A Beginner’s Guide to the WYSIWYG Editor
Ah, the WYSIWYG (what-you-see-is-what-you-get) editor. Most website owners either love it or hate it. That is to say, those without a clue when it comes to coding love it; experienced programmers on the other hand — who know this DIY option is often notorious for creating sloppy code — usually hate it. But if you’re a first-timer when it comes to content management, you’ll definitely want to get to know the WYSIWYG for better or worse.
While all content management systems (CMS) like WordPress feature somewhat unique WYSIWYG editors, many have the same fundamental features. Here’s the lowdown on what you’ll find within most editors.
The WYSIWYG Editor at a Glance
The WYSIWYG editor is available via the back end of your CMS. You’ll usually encounter it when you click to add a new page or edit an existing one. The editor itself is a square box that contains a toolbar above a white textbox.
In the whitespace is where you’ll add your content. Web content can consist of text or even media such as images or videos. Click in the white textbox to begin typing or adding content. You’ll find the WYSIWYG is akin to a word processor — a fact that makes it much less intimidating for most newbies.
The WYSIWYG Toolbar
Just like a word processor, you’ll find a set of tools available to help you add and format new items. Unlike a word processor, saved pages will ultimately be published and made available on the web.
Learn the ins-and-outs of the editor by creating a new “test” page (a new page that you’ll later delete). Start by familiarizing yourself with the following options:
- Text Formatting – Similar to a word processor, you’ll see text formatting tools. Along with the typical “Bold,” “Underline,” and “Italic,” options, you’ll find paragraph alignments and even pre-sets for text styles known as “Headings.” As you type, be sure to save your work early and often. Remember, the WYSIWYG is an Internet-based editor that can sometimes lose touch with the server that backs up your data.
- Media Tools – You’ll also find toolbar icons meant for adding images and videos. The image icon generally appears as a tiny landscape illustration such as a mountain or beach sunset. The video feature is typically indicated by a film strip or video camera. Each CMS has a different process for adding media. When you click on either icon, it may direct you to first upload the image to the CMS database or else provide the URL location for the image you wish to use.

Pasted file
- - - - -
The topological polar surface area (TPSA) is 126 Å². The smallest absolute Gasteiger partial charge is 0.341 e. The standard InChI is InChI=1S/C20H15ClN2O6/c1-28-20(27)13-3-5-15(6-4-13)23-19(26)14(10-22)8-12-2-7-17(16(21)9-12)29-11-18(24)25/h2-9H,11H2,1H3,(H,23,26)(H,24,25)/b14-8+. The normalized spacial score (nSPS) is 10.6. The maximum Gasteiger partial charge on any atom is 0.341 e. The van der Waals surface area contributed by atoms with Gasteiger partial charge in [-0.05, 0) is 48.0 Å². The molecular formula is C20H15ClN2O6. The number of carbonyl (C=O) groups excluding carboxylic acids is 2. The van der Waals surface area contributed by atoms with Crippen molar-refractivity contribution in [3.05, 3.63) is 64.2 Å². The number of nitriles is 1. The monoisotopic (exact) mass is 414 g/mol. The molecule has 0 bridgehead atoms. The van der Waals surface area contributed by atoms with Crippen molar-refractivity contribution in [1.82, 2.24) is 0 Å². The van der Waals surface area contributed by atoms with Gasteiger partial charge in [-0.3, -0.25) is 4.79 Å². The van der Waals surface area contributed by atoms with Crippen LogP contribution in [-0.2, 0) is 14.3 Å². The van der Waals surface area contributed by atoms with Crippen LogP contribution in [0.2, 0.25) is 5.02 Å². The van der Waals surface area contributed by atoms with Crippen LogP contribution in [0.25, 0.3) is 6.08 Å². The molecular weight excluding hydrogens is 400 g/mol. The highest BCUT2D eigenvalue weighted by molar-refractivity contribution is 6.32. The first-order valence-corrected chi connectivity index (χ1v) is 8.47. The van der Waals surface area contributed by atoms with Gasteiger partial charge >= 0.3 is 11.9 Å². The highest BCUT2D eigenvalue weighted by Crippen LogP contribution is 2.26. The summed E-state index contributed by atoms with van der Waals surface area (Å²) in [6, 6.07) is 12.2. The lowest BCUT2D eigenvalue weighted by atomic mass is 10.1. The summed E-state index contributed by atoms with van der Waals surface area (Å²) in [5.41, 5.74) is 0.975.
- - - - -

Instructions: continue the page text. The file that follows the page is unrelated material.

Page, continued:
- Hyperlinking – You can link text or images and other media to a URL or web address. Drag and highlight the text or simply click to select the image you wish to hyperlink. Next, click the “chain link” icon — the standard icon image for hyperlinking across almost all editors. In the following pop-up window, specify the URL for the link destination.
What You See: It Isn’t Always What You Get
Although the WYSIWYG editor is meant to make web design easy, it isn’t without flaws. Depending on your CMS of choice, the editor could have a few “quirks” or even bugs that prevent the content from appearing exactly as you created it on the back end. That’s why testing is must.
As you design new pages, view them in different web browsers (Mozilla Firefox, Internet Explorer, Safari, Chrome, etc.). Be sure to visit your site on different devices, as well — don’t forget those smartphones and tablets. Note: If a recent change doesn’t show up right away, you may need to clear your browser’s cache before it will appear.
Occasionally, despite your best testing efforts, you’ll find a design issue that goes beyond point-and-click editing. For responsive templates, complicated table sizing, and more, you may need the help of a professional programmer who can custom-code a way out of those tricky problems.
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